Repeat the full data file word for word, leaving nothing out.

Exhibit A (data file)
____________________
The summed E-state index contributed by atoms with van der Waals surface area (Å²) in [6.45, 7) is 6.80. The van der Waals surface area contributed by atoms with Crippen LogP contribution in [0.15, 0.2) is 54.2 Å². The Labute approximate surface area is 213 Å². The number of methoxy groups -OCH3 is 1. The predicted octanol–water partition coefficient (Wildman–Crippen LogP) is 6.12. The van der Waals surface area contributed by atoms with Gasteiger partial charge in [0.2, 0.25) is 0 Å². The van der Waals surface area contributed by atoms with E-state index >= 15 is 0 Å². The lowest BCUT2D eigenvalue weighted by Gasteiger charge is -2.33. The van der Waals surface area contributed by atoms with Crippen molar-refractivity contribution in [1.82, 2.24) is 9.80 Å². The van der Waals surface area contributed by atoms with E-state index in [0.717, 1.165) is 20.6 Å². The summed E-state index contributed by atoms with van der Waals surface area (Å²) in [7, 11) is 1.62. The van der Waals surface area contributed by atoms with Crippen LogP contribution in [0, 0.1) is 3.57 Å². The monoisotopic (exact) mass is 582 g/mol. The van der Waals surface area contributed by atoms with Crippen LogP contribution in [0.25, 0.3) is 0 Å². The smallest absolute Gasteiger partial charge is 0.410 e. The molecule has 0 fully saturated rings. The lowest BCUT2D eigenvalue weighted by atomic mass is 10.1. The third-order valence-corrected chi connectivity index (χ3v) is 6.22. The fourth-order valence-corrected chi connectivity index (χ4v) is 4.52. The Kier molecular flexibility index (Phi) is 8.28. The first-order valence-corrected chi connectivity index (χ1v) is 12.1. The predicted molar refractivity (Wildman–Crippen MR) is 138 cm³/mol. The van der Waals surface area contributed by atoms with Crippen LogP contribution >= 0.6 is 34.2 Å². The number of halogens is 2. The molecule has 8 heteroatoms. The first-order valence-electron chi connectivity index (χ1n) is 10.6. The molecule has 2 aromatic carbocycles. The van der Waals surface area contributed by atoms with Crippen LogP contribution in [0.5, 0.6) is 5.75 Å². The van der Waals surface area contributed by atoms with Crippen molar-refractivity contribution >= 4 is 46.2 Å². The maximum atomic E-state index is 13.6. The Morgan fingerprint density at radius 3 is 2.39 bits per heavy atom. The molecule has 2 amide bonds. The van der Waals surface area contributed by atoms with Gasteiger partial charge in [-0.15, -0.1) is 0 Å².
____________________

The summed E-state index contributed by atoms with van der Waals surface area (Å²) in [6.45, 7) is 6.80. The van der Waals surface area contributed by atoms with Crippen LogP contribution in [0.15, 0.2) is 54.2 Å². The Labute approximate surface area is 213 Å². The number of methoxy groups -OCH3 is 1. The predicted octanol–water partition coefficient (Wildman–Crippen LogP) is 6.12. The van der Waals surface area contributed by atoms with Gasteiger partial charge in [0.2, 0.25) is 0 Å². The van der Waals surface area contributed by atoms with E-state index >= 15 is 0 Å². The lowest BCUT2D eigenvalue weighted by Gasteiger charge is -2.33. The van der Waals surface area contributed by atoms with Crippen molar-refractivity contribution in [1.82, 2.24) is 9.80 Å². The van der Waals surface area contributed by atoms with E-state index in [0.717, 1.165) is 20.6 Å². The summed E-state index contributed by atoms with van der Waals surface area (Å²) in [7, 11) is 1.62. The van der Waals surface area contributed by atoms with Crippen LogP contribution in [0, 0.1) is 3.57 Å². The monoisotopic (exact) mass is 582 g/mol. The van der Waals surface area contributed by atoms with Crippen LogP contribution in [0.25, 0.3) is 0 Å². The smallest absolute Gasteiger partial charge is 0.410 e. The molecule has 0 fully saturated rings. The lowest BCUT2D eigenvalue weighted by atomic mass is 10.1. The third-order valence-corrected chi connectivity index (χ3v) is 6.22. The fourth-order valence-corrected chi connectivity index (χ4v) is 4.52. The Kier molecular flexibility index (Phi) is 8.28. The first-order valence-corrected chi connectivity index (χ1v) is 12.1. The predicted molar refractivity (Wildman–Crippen MR) is 138 cm³/mol. The van der Waals surface area contributed by atoms with Crippen LogP contribution >= 0.6 is 34.2 Å². The number of halogens is 2. The molecule has 8 heteroatoms. The first-order valence-electron chi connectivity index (χ1n) is 10.6. The molecule has 2 aromatic carbocycles. The van der Waals surface area contributed by atoms with Crippen LogP contribution in [0.5, 0.6) is 5.75 Å². The van der Waals surface area contributed by atoms with Crippen molar-refractivity contribution >= 4 is 46.2 Å². The maximum atomic E-state index is 13.6. The Morgan fingerprint density at radius 3 is 2.39 bits per heavy atom. The molecule has 2 amide bonds. The van der Waals surface area contributed by atoms with Gasteiger partial charge in [-0.15, -0.1) is 0 Å².